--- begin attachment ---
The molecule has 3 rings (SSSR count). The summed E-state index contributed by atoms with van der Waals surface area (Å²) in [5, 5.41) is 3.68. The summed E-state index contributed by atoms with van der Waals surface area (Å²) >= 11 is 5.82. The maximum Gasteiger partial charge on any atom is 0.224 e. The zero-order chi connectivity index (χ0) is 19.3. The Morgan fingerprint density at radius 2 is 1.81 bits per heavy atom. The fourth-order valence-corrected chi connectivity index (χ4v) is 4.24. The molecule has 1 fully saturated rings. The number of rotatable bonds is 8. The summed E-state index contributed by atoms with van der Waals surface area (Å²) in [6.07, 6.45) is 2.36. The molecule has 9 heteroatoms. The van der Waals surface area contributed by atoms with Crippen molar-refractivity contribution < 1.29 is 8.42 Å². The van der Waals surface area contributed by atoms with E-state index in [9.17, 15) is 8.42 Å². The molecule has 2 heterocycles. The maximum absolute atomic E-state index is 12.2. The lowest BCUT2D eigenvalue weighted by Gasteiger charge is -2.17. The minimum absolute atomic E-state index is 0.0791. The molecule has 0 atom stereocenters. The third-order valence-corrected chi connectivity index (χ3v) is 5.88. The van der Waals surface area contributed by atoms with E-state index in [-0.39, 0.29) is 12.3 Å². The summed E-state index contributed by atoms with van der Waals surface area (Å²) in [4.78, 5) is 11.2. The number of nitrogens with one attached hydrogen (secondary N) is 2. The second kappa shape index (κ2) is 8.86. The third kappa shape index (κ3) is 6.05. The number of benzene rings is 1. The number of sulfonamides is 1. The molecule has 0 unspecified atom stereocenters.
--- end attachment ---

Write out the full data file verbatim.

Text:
The molecule has 3 rings (SSSR count). The summed E-state index contributed by atoms with van der Waals surface area (Å²) in [5, 5.41) is 3.68. The summed E-state index contributed by atoms with van der Waals surface area (Å²) >= 11 is 5.82. The maximum Gasteiger partial charge on any atom is 0.224 e. The zero-order chi connectivity index (χ0) is 19.3. The Morgan fingerprint density at radius 2 is 1.81 bits per heavy atom. The fourth-order valence-corrected chi connectivity index (χ4v) is 4.24. The molecule has 1 fully saturated rings. The number of rotatable bonds is 8. The summed E-state index contributed by atoms with van der Waals surface area (Å²) in [6.07, 6.45) is 2.36. The molecule has 9 heteroatoms. The van der Waals surface area contributed by atoms with Crippen molar-refractivity contribution < 1.29 is 8.42 Å². The van der Waals surface area contributed by atoms with E-state index in [9.17, 15) is 8.42 Å². The molecule has 2 heterocycles. The maximum absolute atomic E-state index is 12.2. The lowest BCUT2D eigenvalue weighted by Gasteiger charge is -2.17. The minimum absolute atomic E-state index is 0.0791. The molecule has 0 atom stereocenters. The third-order valence-corrected chi connectivity index (χ3v) is 5.88. The van der Waals surface area contributed by atoms with E-state index in [-0.39, 0.29) is 12.3 Å². The summed E-state index contributed by atoms with van der Waals surface area (Å²) in [4.78, 5) is 11.2. The number of nitrogens with one attached hydrogen (secondary N) is 2. The second kappa shape index (κ2) is 8.86. The third kappa shape index (κ3) is 6.05. The number of benzene rings is 1. The number of sulfonamides is 1. The molecule has 0 unspecified atom stereocenters.